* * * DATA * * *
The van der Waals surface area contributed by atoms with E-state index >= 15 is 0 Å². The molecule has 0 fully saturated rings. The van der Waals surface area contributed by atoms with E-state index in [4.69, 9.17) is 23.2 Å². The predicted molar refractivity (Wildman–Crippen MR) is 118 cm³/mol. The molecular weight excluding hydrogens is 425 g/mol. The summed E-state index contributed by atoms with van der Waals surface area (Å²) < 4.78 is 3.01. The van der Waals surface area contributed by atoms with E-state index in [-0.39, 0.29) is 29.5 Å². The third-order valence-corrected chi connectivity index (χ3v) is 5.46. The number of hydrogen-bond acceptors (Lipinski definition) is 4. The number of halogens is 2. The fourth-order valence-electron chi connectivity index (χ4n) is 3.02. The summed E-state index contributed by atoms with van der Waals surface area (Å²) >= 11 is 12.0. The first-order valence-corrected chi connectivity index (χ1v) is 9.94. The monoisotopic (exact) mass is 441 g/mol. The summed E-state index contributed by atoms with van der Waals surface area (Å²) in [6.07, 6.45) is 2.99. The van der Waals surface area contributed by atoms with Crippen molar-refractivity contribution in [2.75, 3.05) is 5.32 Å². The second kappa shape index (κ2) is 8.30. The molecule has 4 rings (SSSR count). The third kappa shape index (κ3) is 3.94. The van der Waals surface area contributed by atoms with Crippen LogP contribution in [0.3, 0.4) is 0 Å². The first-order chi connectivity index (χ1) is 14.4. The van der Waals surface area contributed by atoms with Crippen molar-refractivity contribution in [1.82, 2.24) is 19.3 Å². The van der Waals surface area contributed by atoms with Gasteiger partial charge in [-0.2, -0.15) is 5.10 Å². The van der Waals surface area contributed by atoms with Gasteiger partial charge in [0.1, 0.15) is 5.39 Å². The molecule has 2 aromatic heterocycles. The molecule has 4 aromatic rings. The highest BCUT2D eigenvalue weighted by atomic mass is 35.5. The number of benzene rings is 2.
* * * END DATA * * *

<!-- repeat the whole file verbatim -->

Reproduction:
The van der Waals surface area contributed by atoms with E-state index >= 15 is 0 Å². The molecule has 0 fully saturated rings. The van der Waals surface area contributed by atoms with E-state index in [4.69, 9.17) is 23.2 Å². The predicted molar refractivity (Wildman–Crippen MR) is 118 cm³/mol. The molecular weight excluding hydrogens is 425 g/mol. The summed E-state index contributed by atoms with van der Waals surface area (Å²) < 4.78 is 3.01. The van der Waals surface area contributed by atoms with E-state index in [-0.39, 0.29) is 29.5 Å². The third-order valence-corrected chi connectivity index (χ3v) is 5.46. The number of hydrogen-bond acceptors (Lipinski definition) is 4. The number of halogens is 2. The fourth-order valence-electron chi connectivity index (χ4n) is 3.02. The summed E-state index contributed by atoms with van der Waals surface area (Å²) >= 11 is 12.0. The first-order valence-corrected chi connectivity index (χ1v) is 9.94. The monoisotopic (exact) mass is 441 g/mol. The summed E-state index contributed by atoms with van der Waals surface area (Å²) in [6.07, 6.45) is 2.99. The van der Waals surface area contributed by atoms with Crippen molar-refractivity contribution in [2.75, 3.05) is 5.32 Å². The second kappa shape index (κ2) is 8.30. The molecule has 4 rings (SSSR count). The third kappa shape index (κ3) is 3.94. The van der Waals surface area contributed by atoms with Crippen LogP contribution in [0.3, 0.4) is 0 Å². The first-order chi connectivity index (χ1) is 14.4. The van der Waals surface area contributed by atoms with Crippen molar-refractivity contribution in [1.82, 2.24) is 19.3 Å². The van der Waals surface area contributed by atoms with Gasteiger partial charge in [-0.2, -0.15) is 5.10 Å². The van der Waals surface area contributed by atoms with Gasteiger partial charge in [0.1, 0.15) is 5.39 Å². The molecule has 2 aromatic heterocycles. The molecule has 4 aromatic rings. The highest BCUT2D eigenvalue weighted by atomic mass is 35.5. The number of benzene rings is 2.